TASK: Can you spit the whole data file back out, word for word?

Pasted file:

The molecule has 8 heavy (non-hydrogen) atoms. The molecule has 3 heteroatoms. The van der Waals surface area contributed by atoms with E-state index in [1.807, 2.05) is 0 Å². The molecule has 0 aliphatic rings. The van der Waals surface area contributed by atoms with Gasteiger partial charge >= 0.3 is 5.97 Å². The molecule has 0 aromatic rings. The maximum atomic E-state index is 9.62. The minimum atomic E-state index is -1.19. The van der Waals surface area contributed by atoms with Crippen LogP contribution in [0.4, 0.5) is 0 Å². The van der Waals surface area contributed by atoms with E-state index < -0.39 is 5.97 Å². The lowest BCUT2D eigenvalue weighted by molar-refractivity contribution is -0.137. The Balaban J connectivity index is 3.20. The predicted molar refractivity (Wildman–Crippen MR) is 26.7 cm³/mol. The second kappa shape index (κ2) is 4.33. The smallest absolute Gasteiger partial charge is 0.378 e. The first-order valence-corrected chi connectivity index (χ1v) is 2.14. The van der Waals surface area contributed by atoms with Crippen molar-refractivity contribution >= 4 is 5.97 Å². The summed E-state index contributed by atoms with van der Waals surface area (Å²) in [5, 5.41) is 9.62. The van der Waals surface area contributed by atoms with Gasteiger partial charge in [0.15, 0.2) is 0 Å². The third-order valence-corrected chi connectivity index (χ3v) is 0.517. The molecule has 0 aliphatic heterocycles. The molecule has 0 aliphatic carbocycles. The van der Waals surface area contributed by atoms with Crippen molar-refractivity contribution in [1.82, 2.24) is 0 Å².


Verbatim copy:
The molecule has 8 heavy (non-hydrogen) atoms. The molecule has 3 heteroatoms. The van der Waals surface area contributed by atoms with E-state index in [1.807, 2.05) is 0 Å². The molecule has 0 aliphatic rings. The van der Waals surface area contributed by atoms with Gasteiger partial charge >= 0.3 is 5.97 Å². The molecule has 0 aromatic rings. The maximum atomic E-state index is 9.62. The minimum atomic E-state index is -1.19. The van der Waals surface area contributed by atoms with Crippen LogP contribution in [0.4, 0.5) is 0 Å². The van der Waals surface area contributed by atoms with E-state index < -0.39 is 5.97 Å². The lowest BCUT2D eigenvalue weighted by molar-refractivity contribution is -0.137. The Balaban J connectivity index is 3.20. The predicted molar refractivity (Wildman–Crippen MR) is 26.7 cm³/mol. The second kappa shape index (κ2) is 4.33. The smallest absolute Gasteiger partial charge is 0.378 e. The first-order valence-corrected chi connectivity index (χ1v) is 2.14. The van der Waals surface area contributed by atoms with Crippen molar-refractivity contribution >= 4 is 5.97 Å². The summed E-state index contributed by atoms with van der Waals surface area (Å²) in [5, 5.41) is 9.62. The van der Waals surface area contributed by atoms with Gasteiger partial charge in [0.15, 0.2) is 0 Å². The third-order valence-corrected chi connectivity index (χ3v) is 0.517. The molecule has 0 aliphatic heterocycles. The molecule has 0 aliphatic carbocycles. The van der Waals surface area contributed by atoms with Crippen molar-refractivity contribution in [1.82, 2.24) is 0 Å².